Fuck it, I'm leasing a Hyundai.

Tuesday, October 28, 2014

Bicycle Development Index: A City Is Only As Good As Its Bike Parking

Ever wanted your city to be more bike-friendly?  Well, be careful what you wish for!  Firstly, New York City is supposed to be the best cycling city in America, and look at us for chrissake.  You want this?  [Indicates clusterfuck all around self with sweeping gesticulation.]  Secondly Copenhagen is like the most bike-friendly city in the world (careful, you can be arrested in Amsterdam for saying that), but thanks to a bicycle parking shortage life there has devolved into a sort of living hell:

Outside Copenhagen's central train station, where people often leave their bike for the weekend, plenty of cyclists are fed up."There just isn't enough space," says Kirsten Hoeholt, a ceramic artist. "It's not just here that it's a problem, it's all over town. We need better parking facilities."

Yes, life is hard in Copenhagen, where evidently it is possible to live as a ceramic artist, and where adversity means a lack of bike parking when you want to leave town for the weekend after a hard week of crafting.  In fact, the problem is so great it's even forcing people to think occasionally:

Another cyclist told me she had struggled to find a place for her bike. Equally, it can be tricky to find your machine amid the clusters, unless you remember exactly where you left it.

Uh, it can be tricky to find anything unless you remember exactly where you left it.  That's how leaving stuff behind works.  These people must be terrible with keys--which is to say nothing of parenting, since remembering where you left the little fuckers is basically 90% of the job.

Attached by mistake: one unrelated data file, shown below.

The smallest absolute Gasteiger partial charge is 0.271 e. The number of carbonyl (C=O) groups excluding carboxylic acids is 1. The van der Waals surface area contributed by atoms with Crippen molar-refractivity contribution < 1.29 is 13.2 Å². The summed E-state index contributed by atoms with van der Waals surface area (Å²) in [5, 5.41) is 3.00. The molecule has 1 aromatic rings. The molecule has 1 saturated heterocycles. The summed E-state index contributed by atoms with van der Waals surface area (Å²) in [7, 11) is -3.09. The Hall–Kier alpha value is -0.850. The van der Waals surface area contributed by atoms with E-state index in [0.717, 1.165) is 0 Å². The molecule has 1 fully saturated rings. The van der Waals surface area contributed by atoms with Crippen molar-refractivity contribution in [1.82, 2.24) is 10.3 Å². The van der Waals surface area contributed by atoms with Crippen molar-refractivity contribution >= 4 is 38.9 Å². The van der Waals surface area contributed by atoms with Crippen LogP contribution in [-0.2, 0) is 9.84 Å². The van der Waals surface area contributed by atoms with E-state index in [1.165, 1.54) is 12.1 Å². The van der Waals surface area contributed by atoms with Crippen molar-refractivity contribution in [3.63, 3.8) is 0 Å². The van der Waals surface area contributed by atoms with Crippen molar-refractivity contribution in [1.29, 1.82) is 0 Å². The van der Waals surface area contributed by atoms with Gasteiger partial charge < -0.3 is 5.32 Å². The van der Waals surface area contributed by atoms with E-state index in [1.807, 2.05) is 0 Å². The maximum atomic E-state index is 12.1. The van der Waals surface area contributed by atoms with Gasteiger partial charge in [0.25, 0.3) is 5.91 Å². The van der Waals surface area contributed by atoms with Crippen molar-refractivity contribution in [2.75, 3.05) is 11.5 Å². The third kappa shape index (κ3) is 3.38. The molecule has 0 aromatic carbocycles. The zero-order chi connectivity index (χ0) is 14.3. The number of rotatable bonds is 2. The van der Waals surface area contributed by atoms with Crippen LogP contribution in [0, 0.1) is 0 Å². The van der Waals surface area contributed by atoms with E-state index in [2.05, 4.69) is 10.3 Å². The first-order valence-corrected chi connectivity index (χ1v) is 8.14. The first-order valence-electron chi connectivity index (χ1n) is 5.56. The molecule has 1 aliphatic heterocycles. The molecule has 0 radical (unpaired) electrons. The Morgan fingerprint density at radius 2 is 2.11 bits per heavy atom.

Anyway, it's not really all that hard to remember where you parked your bike.  For example, this one time I went to the mall on Black Friday and a bunch of people parked their bikes all around mine, but I made a mental note of its location so finding it again really wasn't a big deal:

Sure, here in America we have a similar problem losing our cars in parking garages like in that "Seinfeld" episode, but our government compensates us by letting us run over anybody we like without any legal consequences.  It really helps us blow off steam and channel aggression that we might otherwise use to shoot people.  Actually, maybe a license to kill with their bikes would make the cyclists of Copenhagen as happy as American drivers are--though Mikael Colville-Andersen would probably disagree:

According to Mikael Colville-Andersen, of the Copenhagenize Design Company, cycle parking is the "last great bastion" that cycling-friendly cities have yet to overcome.

"No city has cracked it," he says. But he adds: "It's a challenge that other cities should beg for."

So basically, bike parking is the Fermat's Last Theorem of urban bicycle planning:

("I have a truly marvelous solution to this pile of shit which this caption is too narrow to contain."--Pierre de Fermat)

Really, though?  No city has cracked the bike parking conundrum?  I refuse to believe that.  Perhaps he just doesn't want to acknowledge his hated enemies to the southwest:

Just look at the smug smile on this guy's face as he loads his bicycle onto a well-designed rack and then prepares to embark upon a convenient and efficient rail journey in a country that outranks the United States on the Human Development Index:

We woulda beaten 'em too if it wasn't for stupid Florida.

And it should go without saying that the Japanese are solving the problem with robots.  Check out this automated underground bike parking system in Tokyo: